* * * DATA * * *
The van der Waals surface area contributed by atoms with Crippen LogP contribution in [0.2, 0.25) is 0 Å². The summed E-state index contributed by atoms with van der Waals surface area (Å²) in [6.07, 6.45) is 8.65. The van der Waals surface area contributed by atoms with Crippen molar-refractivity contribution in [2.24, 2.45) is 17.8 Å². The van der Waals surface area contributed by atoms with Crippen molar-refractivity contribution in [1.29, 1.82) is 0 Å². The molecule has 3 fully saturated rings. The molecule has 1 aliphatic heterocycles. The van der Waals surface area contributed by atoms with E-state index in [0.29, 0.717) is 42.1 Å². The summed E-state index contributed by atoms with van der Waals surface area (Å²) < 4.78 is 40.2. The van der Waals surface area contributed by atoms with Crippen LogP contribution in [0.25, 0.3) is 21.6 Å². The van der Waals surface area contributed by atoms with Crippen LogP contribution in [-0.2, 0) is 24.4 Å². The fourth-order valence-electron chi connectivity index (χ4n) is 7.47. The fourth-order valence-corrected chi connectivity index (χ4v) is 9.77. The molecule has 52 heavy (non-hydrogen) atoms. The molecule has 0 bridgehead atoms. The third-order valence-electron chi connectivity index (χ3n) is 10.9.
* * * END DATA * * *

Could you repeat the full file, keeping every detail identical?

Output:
The van der Waals surface area contributed by atoms with Crippen LogP contribution in [0.2, 0.25) is 0 Å². The summed E-state index contributed by atoms with van der Waals surface area (Å²) in [6.07, 6.45) is 8.65. The van der Waals surface area contributed by atoms with Crippen molar-refractivity contribution in [2.24, 2.45) is 17.8 Å². The van der Waals surface area contributed by atoms with Crippen molar-refractivity contribution in [1.29, 1.82) is 0 Å². The molecule has 3 fully saturated rings. The molecule has 1 aliphatic heterocycles. The van der Waals surface area contributed by atoms with E-state index in [0.29, 0.717) is 42.1 Å². The summed E-state index contributed by atoms with van der Waals surface area (Å²) < 4.78 is 40.2. The van der Waals surface area contributed by atoms with Crippen LogP contribution in [0.25, 0.3) is 21.6 Å². The van der Waals surface area contributed by atoms with Crippen LogP contribution in [-0.2, 0) is 24.4 Å². The fourth-order valence-electron chi connectivity index (χ4n) is 7.47. The fourth-order valence-corrected chi connectivity index (χ4v) is 9.77. The molecule has 52 heavy (non-hydrogen) atoms. The molecule has 0 bridgehead atoms. The third-order valence-electron chi connectivity index (χ3n) is 10.9.